The plant can fix atmospheric nitrogen of about 70 kilograms per season by symbiosis until the mid-pod-fill stage. This is around 88 percent of the total nitrogen content of the plant at that stage of growth. The residual effect can be as much as 40 kg N/ha (Nene, 1987). Pigeonpea grows well in soils with low phosphorus level. The crop is deep-rooted, so their ability to release more phosphates means that valuable nutrients are being brought up from the deeper soil layers.
The release of phosphorous benefits not only the crop, but also the subsequent crops grown in the same field (Ae et al., 1990; International Agricultural Development, 1992). Pigeonpea has been used successfully under coffee plantations as a cover crop to improve soil properties, reduce weed competition as well as act as a food source for predators (Venzon et al., 2006). Maize yields have been increased by 32.1% in West Africa by using pigeonpea as a cover crop (Sogbedji et al., 2006).
Other potential uses. Pigeonpea finds wide application in traditional medicine. Diarrhea, gonorrhea, measles, burns, eye infections, earache, sore throat, sore gums, toothache, anemia, intestinal worms, dizziness and epilepsy are treated with leaf preparations (Morton, 1976; Duke, 1981; and van der Maesen, 2006).
In a research conducted in 1995 by the University of the Philippines, the crop could cure diabetes and hyperlipidaemics (persons with a high level of fats in the blood, a condition related to atherosclerotic cardiovascular disease) (Panlasigui, 1995).
Leaf decoction is use to control nervous breakdown, for pulmonary troubles, stomach troubles, kidneys, diuretics, naso-pharyngeal affections, small-pox, chicken-pox, and measles. The roots are to cure venereal diseases and seeds as sedatives (Royal Botanic Garden-Kew, 1985).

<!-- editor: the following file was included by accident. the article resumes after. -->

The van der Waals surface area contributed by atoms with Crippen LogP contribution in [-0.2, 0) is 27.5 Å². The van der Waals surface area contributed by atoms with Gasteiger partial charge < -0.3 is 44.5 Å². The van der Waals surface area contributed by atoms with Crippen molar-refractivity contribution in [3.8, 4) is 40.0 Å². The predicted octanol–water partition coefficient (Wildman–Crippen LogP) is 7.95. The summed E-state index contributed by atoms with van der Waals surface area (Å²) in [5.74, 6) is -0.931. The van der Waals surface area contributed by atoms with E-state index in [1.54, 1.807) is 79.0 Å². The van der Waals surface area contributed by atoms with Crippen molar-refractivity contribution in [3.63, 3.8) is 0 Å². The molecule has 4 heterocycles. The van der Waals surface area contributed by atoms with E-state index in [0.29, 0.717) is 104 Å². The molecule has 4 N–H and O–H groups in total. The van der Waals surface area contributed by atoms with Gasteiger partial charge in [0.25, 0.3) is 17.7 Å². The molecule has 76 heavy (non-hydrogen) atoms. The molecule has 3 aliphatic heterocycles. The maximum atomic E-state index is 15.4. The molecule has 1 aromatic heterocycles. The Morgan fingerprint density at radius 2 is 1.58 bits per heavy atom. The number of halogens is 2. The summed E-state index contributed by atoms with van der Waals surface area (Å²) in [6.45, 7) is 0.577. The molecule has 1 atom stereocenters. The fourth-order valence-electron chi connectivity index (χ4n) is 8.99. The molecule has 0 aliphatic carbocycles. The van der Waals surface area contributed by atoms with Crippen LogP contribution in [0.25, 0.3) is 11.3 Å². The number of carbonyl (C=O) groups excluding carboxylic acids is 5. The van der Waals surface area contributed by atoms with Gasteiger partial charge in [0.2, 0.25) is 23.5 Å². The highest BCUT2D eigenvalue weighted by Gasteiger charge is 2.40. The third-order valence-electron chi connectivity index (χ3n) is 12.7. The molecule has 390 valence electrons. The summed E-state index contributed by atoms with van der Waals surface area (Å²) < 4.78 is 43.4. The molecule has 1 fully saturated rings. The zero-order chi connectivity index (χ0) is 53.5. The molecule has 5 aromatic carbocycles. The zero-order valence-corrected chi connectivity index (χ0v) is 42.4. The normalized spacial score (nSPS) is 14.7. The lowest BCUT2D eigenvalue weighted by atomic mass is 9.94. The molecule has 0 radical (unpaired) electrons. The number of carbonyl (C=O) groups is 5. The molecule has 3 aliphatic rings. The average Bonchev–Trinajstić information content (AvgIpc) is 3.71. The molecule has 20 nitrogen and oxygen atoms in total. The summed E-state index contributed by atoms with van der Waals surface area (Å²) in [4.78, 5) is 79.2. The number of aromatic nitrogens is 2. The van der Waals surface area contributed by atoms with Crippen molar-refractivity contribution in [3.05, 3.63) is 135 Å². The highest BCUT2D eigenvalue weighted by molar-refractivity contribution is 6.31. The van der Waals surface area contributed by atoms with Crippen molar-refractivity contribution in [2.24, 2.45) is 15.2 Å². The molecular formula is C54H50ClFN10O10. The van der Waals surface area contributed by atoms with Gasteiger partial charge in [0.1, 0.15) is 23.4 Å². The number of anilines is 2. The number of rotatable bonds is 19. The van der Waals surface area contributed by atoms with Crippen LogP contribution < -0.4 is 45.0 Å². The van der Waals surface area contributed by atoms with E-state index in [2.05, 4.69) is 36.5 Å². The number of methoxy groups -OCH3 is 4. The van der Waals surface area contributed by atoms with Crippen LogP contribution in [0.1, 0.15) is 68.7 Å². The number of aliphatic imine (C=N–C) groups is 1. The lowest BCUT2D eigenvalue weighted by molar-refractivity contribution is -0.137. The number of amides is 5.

Pigeonpea stems are used as live fencing and in cribs and baskets weaving. The wood is used in light construction such as roofing, thatch, wattling on carts, tubular wickerwork lining for wells, shelter for barns, huts and other crafts from branches and stems. In addition, the plant has been observed to be a good source for apiculture. Honeybees collect nectar from the flowers of the plant. The honey obtained from pigeonpea flowers has a distinctive greenish hue color. In China, Jianyun and Yun (1998) conducted studies on the processing technology of plywood bond using pigeonpea glue.
The results showed that the bond strength of the plywood was 1.28-1.92 Mpa, which meet the parameters set by the National Standards and it was higher than that of soybean glue (Glycine max). The pigeonpea glue processing technology is relatively simpler and economical.
Other uses are the production of lac, as substrate for mushroom production, and as soil erosion control mechanism.